So the probability we are looking for is:

    P(X≥1)=1−P(X=0)=1−(1−p)^n

    where p is the probability of getting a legendary general in this case is 1% so 0.01
    n is the number of trials

    so we are looking at P(X≥1)=1−P(X=0)=1−(1−0.01)^n= 1- (0.99)^n
    In this case we want to find the n large enough to achieve a probability that one is satisfied.
    And this n is the number of chest rolls we are going to do.

    Good luck all, and happy rolling.
    Remember, you need a sufficient sample size to test for it.

    I have a patent in Video Poker and generally the top payoff is a Royal Flush (4 per standard deck of playing cards).

    The cycle for a Royal Flush is about once in 40,000 hands using computer perfect strategy.

    The industry standard to test a slot machine or video poker machine is 10,000,000 “pulls” (aka bets) or 250 Royal Flush cycles.

    The gaming company I worked with told me that by 1,000,000 pulls or 25 royal cycles, they had a good idea of the return.

    This was all simulated hands (results) because the software to test the correct strategy wasn’t developed yet and cycling through each hand (which was used as a check figure) took a while. The company had a program that cycled through each 2.5+ million hands. That 2.5+ million hands was in a data file. Today, the cpu in an iPhone 11 is many times more powerful than Intel 286’s in desktops that people used back then.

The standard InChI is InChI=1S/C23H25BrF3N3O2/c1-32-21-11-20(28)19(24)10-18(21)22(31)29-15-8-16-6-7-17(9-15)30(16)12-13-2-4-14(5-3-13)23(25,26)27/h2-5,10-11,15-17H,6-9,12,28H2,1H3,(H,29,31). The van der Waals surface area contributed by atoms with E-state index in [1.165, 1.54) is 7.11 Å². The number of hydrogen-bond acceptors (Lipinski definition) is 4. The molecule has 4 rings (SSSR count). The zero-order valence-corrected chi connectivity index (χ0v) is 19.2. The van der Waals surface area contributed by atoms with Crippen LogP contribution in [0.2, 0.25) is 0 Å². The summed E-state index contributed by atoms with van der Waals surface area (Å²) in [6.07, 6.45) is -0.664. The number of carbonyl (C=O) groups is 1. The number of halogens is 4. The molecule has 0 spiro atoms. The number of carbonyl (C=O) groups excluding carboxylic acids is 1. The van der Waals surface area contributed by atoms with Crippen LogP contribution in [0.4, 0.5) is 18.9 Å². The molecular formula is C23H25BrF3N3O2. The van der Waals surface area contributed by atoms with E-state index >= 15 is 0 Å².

As for my personal experience, I estimated I went through 200,000 hands (5 royal cycles) over a 2-year stretch and did not hit a royal flush.

    A dealt royal flush occurs once in about 650,000 hands. I’ve only been dealt 3 royals in my lifetime and all 3 occurred in the same month with two in the same casino. Go figure. I would love to see baoyutaohuagong do the math for a dealt royal.